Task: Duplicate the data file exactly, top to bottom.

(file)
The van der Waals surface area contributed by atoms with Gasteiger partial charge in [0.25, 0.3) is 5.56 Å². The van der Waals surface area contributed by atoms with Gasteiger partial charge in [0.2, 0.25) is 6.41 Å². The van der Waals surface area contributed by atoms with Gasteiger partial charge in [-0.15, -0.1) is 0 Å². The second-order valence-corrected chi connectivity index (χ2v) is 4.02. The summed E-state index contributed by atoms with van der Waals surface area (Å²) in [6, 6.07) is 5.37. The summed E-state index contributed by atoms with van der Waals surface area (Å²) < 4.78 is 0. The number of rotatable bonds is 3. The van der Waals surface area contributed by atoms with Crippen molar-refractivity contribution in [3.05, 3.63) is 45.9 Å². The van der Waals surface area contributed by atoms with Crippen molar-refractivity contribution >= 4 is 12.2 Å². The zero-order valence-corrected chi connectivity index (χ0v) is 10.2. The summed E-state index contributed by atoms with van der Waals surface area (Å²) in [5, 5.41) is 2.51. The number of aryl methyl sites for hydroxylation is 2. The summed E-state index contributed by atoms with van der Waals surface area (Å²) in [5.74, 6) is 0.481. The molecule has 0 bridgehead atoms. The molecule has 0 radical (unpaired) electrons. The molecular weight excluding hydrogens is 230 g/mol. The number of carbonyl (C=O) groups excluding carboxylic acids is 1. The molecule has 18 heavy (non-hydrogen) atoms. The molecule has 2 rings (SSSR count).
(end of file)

The van der Waals surface area contributed by atoms with Gasteiger partial charge in [0.25, 0.3) is 5.56 Å². The van der Waals surface area contributed by atoms with Gasteiger partial charge in [0.2, 0.25) is 6.41 Å². The van der Waals surface area contributed by atoms with Gasteiger partial charge in [-0.15, -0.1) is 0 Å². The second-order valence-corrected chi connectivity index (χ2v) is 4.02. The summed E-state index contributed by atoms with van der Waals surface area (Å²) in [6, 6.07) is 5.37. The summed E-state index contributed by atoms with van der Waals surface area (Å²) < 4.78 is 0. The number of rotatable bonds is 3. The van der Waals surface area contributed by atoms with Crippen molar-refractivity contribution in [3.05, 3.63) is 45.9 Å². The van der Waals surface area contributed by atoms with Crippen molar-refractivity contribution >= 4 is 12.2 Å². The zero-order valence-corrected chi connectivity index (χ0v) is 10.2. The summed E-state index contributed by atoms with van der Waals surface area (Å²) in [5, 5.41) is 2.51. The number of aryl methyl sites for hydroxylation is 2. The summed E-state index contributed by atoms with van der Waals surface area (Å²) in [5.74, 6) is 0.481. The molecule has 0 bridgehead atoms. The molecule has 0 radical (unpaired) electrons. The molecular weight excluding hydrogens is 230 g/mol. The number of carbonyl (C=O) groups excluding carboxylic acids is 1. The molecule has 18 heavy (non-hydrogen) atoms. The molecule has 2 rings (SSSR count).